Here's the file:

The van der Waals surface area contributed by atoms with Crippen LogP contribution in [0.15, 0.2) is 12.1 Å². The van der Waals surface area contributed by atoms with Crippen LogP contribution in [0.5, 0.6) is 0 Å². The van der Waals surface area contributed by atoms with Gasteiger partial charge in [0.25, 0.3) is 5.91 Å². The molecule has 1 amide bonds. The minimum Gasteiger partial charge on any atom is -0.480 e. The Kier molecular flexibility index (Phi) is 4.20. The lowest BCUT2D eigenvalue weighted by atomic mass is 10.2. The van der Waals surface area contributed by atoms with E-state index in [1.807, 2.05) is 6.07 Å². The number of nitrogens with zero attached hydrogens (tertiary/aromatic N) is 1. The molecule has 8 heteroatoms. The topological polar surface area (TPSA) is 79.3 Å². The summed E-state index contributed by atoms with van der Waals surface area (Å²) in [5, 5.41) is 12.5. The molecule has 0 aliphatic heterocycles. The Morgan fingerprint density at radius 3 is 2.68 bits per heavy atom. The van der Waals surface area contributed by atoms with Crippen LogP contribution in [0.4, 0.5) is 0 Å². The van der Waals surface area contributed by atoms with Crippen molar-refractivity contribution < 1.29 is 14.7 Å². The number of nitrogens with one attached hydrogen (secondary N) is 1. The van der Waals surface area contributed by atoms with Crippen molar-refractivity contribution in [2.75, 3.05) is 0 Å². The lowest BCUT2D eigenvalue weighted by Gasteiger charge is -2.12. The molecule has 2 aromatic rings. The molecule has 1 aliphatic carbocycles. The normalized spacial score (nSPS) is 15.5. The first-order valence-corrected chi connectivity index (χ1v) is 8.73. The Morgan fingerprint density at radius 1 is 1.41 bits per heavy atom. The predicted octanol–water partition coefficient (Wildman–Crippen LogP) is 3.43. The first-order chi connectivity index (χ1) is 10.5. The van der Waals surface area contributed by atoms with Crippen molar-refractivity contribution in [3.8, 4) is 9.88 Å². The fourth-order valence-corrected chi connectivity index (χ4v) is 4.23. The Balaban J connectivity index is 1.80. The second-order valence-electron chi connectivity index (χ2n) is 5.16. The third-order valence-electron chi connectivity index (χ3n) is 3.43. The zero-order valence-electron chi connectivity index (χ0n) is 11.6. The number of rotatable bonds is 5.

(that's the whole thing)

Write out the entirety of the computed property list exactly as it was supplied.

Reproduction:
The van der Waals surface area contributed by atoms with Crippen LogP contribution in [0.15, 0.2) is 12.1 Å². The van der Waals surface area contributed by atoms with Crippen LogP contribution in [0.5, 0.6) is 0 Å². The van der Waals surface area contributed by atoms with Gasteiger partial charge in [0.25, 0.3) is 5.91 Å². The molecule has 1 amide bonds. The minimum Gasteiger partial charge on any atom is -0.480 e. The Kier molecular flexibility index (Phi) is 4.20. The lowest BCUT2D eigenvalue weighted by atomic mass is 10.2. The van der Waals surface area contributed by atoms with E-state index in [1.807, 2.05) is 6.07 Å². The number of nitrogens with zero attached hydrogens (tertiary/aromatic N) is 1. The molecule has 8 heteroatoms. The topological polar surface area (TPSA) is 79.3 Å². The summed E-state index contributed by atoms with van der Waals surface area (Å²) in [5, 5.41) is 12.5. The molecule has 0 aliphatic heterocycles. The Morgan fingerprint density at radius 3 is 2.68 bits per heavy atom. The van der Waals surface area contributed by atoms with Crippen LogP contribution in [0.4, 0.5) is 0 Å². The van der Waals surface area contributed by atoms with Crippen molar-refractivity contribution < 1.29 is 14.7 Å². The number of nitrogens with one attached hydrogen (secondary N) is 1. The van der Waals surface area contributed by atoms with Crippen molar-refractivity contribution in [2.75, 3.05) is 0 Å². The lowest BCUT2D eigenvalue weighted by Gasteiger charge is -2.12. The molecule has 2 aromatic rings. The molecule has 1 aliphatic carbocycles. The normalized spacial score (nSPS) is 15.5. The first-order valence-corrected chi connectivity index (χ1v) is 8.73. The Morgan fingerprint density at radius 1 is 1.41 bits per heavy atom. The predicted octanol–water partition coefficient (Wildman–Crippen LogP) is 3.43. The first-order chi connectivity index (χ1) is 10.5. The van der Waals surface area contributed by atoms with Crippen molar-refractivity contribution in [3.8, 4) is 9.88 Å². The fourth-order valence-corrected chi connectivity index (χ4v) is 4.23. The Balaban J connectivity index is 1.80. The second-order valence-electron chi connectivity index (χ2n) is 5.16. The third-order valence-electron chi connectivity index (χ3n) is 3.43. The zero-order valence-electron chi connectivity index (χ0n) is 11.6. The number of rotatable bonds is 5.